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Acti-Tape™ (elastic therapeutic tape) as compared with a knee guard in providing support to the knee joint: an open-label, randomized, crossover study

Authors Hui HK, Karne N, Sonawane N

Received 27 November 2013

Accepted for publication 22 January 2014

Published 28 April 2014 Volume 2014:6 Pages 29—36


Checked for plagiarism Yes

Review by Single-blind

Peer reviewer comments 2

Hoong Keong Hui,1 Narayan J Karne,2 Navneet Sonawane3

1Nutriworks Ltd, Kowloon, Hong Kong; 2Karne Hospital, Pune, India; 3Vedic Lifesciences Pvt Ltd, Mumbai, India

Study design: Randomized, open-label, crossover, controlled study.
Background: Elastic taping methods are used to provide support to the musculoskeletal system in athletes. Acti-Tape™ (an elastic therapeutic tape) has been marketed for the last 2–3 years and has shown good results in providing support to the joints. This pilot study was planned to collect data on the clinical outcomes and to assess if a single tape application of Acti-Tape over the knee joint could provide benefits similar to a traditionally used knee guard.
Methods: Thirteen subjects aged 30–65 years visiting an orthopedic center in Pune, India who were suffering from osteoarthritis were randomly assigned to either Acti-Tape (n=6) or a knee guard (n=7) in the first intervention period (6 days) and were crossed over to the other group in the second intervention period (6 days) after a washout of 1 day. Main outcome measures were change from day 0 to day 6 in pain visual analog score (VAS); timed up and go (TUG), medial step down (MSD), and unilateral anterior reach (UAR) tests; and subject's preference.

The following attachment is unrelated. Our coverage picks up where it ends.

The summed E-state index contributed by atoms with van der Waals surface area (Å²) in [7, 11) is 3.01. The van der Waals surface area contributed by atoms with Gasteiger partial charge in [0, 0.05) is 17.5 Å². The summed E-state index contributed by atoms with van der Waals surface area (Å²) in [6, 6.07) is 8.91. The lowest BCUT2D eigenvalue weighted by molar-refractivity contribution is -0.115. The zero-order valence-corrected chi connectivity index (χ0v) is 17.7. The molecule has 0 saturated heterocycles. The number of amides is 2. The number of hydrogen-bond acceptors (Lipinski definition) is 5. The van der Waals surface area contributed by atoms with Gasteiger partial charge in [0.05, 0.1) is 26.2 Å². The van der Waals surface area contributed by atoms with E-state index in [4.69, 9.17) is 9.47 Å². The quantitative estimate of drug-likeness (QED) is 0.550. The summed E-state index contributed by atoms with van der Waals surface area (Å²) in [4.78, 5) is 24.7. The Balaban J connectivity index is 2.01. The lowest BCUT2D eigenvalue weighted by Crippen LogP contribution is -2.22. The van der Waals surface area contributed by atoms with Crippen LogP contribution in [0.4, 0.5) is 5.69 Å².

Results: Data for all the 13 subjects were pooled and analyzed by Student's t-test as treatment-by-period interaction was not significant by analysis of variance (P>0.05). The changes (mean ± standard deviation) after using Acti-Tape and a knee guard, respectively, were pain VAS, –10±5.4 versus (vs) –11.5±5.83; TUG, –0.62±1.33 vs –0.46±1.56; UAR, 0.15±1.07 vs 0.75±0.44; and MSD, 1.08±095 vs 0.85±1.14. These were statistically significant with both devices for pain VAS, UAR, and MSD, but not for TUG. Between the treatments however, no statistically significant difference was seen. Eleven of 13 (85%) subjects preferred Acti-Tape for future use (P<0.05 by McNemar’s χ2 test). No safety concerns were reported by the subjects.
Conclusion: Single tape application of Acti-Tape over the knee joint improves clinical outcomes similar to that of the knee guard. The patients preferred Acti-Tape to knee guard for future use.

Keywords: elastic taping methods, pain VAS, knee support, enhanced mobility

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